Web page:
Class Actions

Class Actions

Calculating returns to debenture holders


Over the past four years Axiom Forensics has been engaged by lawyers acting for both plaintiffs and defendants in relation to a number of failed debenture schemes. These have included Banksia, Provident Capital, GR Finance and LKM, amongst others.

In three recent matters (Provident Capital, LKM and GR Finance), the New South Wales Supreme Court / Federal Court of Australia (as applicable) approved the settlement of claims brought in three separate class actions that arose following the failure of the debenture issuer.

In each of the matters Axiom has been involved in, the claims have centered on a claim that the trustee should have appointed receivers at an earlier point in time. In this article Axiom outlines a five step framework that we have applied in determining the loss suffered by debenture holders arising from the delay in the appointment of a receiver.


Debentures are medium-term investments issued by a company where investors lend money in exchange for a regular and fixed interest amount for the term of the investment. The invested funds (principal) are repaid at the end of the term (maturity) and are (usually, but not always) secured by real property.

Broadly speaking, the business model employed by debenture issuers is as follows:

  • Raise capital via the issuance of debentures to retail investors (typically “mum and dad” investors and self-managed superannuation funds seeking “above average” investment returns);
  • Take the raised capital and loan it to property developers (typically being those developers whom, for a variety of reasons, have been unable to secure capital via the more traditional means of obtaining finance (such as a bank)) for the purposes of developing commercial and/or residential property;
  • Charge the property developer a relatively high rate of interest on the loaned monies (recognising the higher degree of risk);
  • Pay the debenture holders a rate of interest that is higher than offered by banks in respect of term deposits; and
  • Profit the margin (being the difference between the interest rate paid by the property developer(s) to the scheme and the interest rate paid from the scheme to the debenture holders).

Chapter 2L of the Corporations Act 2001 imposes a number of obligations on issuers of debentures, including the requirement to have a trust deed and appoint a trustee before making an offer of debentures under a prospectus.

Approach to quantifying cents in the dollar returns

The matters Axiom has been involved in required the calculation of the cents in the dollar return of principal that debenture holders would have experienced had the trustee of the scheme(s) appointed receivers to wind up the scheme(s) at an earlier point in time.

For example, where the scheme actually collapsed at, say, 30 June 2013 (resulting in a significant loss of debenture holder capital), Axiom was instructed to calculate the cents in the dollar returns that would have eventuated, had receivers been appointed at an earlier point in time (for example, at 30 June 2007).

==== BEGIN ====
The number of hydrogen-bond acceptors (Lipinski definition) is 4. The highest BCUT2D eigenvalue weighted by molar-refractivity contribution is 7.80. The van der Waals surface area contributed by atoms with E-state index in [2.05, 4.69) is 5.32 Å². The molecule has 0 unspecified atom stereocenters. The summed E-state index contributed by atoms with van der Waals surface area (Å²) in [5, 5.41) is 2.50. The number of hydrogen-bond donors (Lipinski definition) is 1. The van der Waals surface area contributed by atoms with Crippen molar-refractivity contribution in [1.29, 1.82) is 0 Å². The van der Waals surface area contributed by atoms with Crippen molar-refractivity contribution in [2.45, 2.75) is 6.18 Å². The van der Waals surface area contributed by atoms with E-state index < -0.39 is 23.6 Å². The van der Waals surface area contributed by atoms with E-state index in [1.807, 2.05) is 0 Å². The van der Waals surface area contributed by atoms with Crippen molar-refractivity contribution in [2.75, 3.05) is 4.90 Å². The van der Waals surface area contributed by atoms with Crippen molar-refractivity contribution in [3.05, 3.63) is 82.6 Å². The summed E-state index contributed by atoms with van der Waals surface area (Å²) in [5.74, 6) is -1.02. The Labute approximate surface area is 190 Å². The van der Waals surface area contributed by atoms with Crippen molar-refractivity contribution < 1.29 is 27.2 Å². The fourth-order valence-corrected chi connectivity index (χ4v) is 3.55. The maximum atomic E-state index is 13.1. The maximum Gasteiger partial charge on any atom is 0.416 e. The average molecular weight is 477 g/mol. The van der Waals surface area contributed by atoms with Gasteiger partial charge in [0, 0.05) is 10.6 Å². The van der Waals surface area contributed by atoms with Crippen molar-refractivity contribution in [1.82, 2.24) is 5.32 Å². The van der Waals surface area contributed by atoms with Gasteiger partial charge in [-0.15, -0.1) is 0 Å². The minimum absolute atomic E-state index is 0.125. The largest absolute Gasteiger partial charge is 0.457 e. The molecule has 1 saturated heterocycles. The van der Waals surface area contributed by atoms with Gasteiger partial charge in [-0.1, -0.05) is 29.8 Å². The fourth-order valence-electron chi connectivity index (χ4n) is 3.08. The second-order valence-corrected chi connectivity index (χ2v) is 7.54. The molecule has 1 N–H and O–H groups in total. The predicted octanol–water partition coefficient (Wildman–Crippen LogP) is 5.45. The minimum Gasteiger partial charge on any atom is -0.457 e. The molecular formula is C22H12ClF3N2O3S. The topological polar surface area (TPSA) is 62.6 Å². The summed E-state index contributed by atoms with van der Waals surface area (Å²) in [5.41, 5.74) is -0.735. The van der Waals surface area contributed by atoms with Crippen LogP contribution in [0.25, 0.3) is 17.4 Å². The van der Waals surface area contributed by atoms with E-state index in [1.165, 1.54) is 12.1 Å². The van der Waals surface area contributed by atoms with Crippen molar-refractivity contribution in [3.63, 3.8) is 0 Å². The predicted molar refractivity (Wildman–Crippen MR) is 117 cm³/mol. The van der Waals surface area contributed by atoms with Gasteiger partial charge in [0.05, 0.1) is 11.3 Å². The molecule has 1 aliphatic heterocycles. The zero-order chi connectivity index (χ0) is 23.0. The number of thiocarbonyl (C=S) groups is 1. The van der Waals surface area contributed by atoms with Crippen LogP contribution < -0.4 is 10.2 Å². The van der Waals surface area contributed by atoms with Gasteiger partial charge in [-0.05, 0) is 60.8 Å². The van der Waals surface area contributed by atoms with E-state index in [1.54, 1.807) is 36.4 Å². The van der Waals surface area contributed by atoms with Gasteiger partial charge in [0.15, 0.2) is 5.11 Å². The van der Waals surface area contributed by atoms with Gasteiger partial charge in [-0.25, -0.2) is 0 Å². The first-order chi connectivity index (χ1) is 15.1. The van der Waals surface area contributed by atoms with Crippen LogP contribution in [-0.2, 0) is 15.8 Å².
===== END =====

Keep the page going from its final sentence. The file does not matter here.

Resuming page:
In undertaking these engagements Axiom has developed and applied a five step framework for quantifying the hypothetical cents in the dollar returns to debenture holders.

Step 1: Starting point is the financial reports

It should be no surprise that the most useful starting point to quantifying the hypothetical position of a company as at a particular point in time is that company’s audited financial statements.

However, audited financial statements are a starting point only because they have (usually) been prepared on the assumption that the company is a going concern. A going concern premise assumes that, as at the date of the financial report, the company is trading (and intending to continue to trade) on a ‘business as-usual’ basis.

In the matters Axiom has been engaged, given the instruction that a receiver should have been appointed earlier, a going concern premise has not been appropriate. Accordingly, whilst the financial statements represent a starting point to the analysis, care must be taken to ensure a liquidation premise is adopted when considering the recoverable values of net assets reported in the company’s audited financial statements.

Step 2: Assessment of the realisable value of loans

It has been the case in the matters Axiom have been involved in that by far the largest asset of these schemes has been ‘Loans receivable’, being the monies that have been lent to property developers (for the purposes of property development) which are to be repaid to the scheme at a later point in time (for example, once the development project is complete).

In our view, it is necessary to have regard to the value of the schemes’ loans receivable asset in two parts:

(i) Non-performing loans:

Being loans to borrowers where the available evidence establishes that they are past due and/or in default (for example, interest repayments have ceased being made and are more than 90 days overdue).

Whilst the circumstances surrounding each separate non-performing loan typically differs, it is generally the case that hypothetical amounts recoverable from these loans (if any) would arise from a receiver exercising their right to obtain possession of any underlying secured property and selling such property at market value.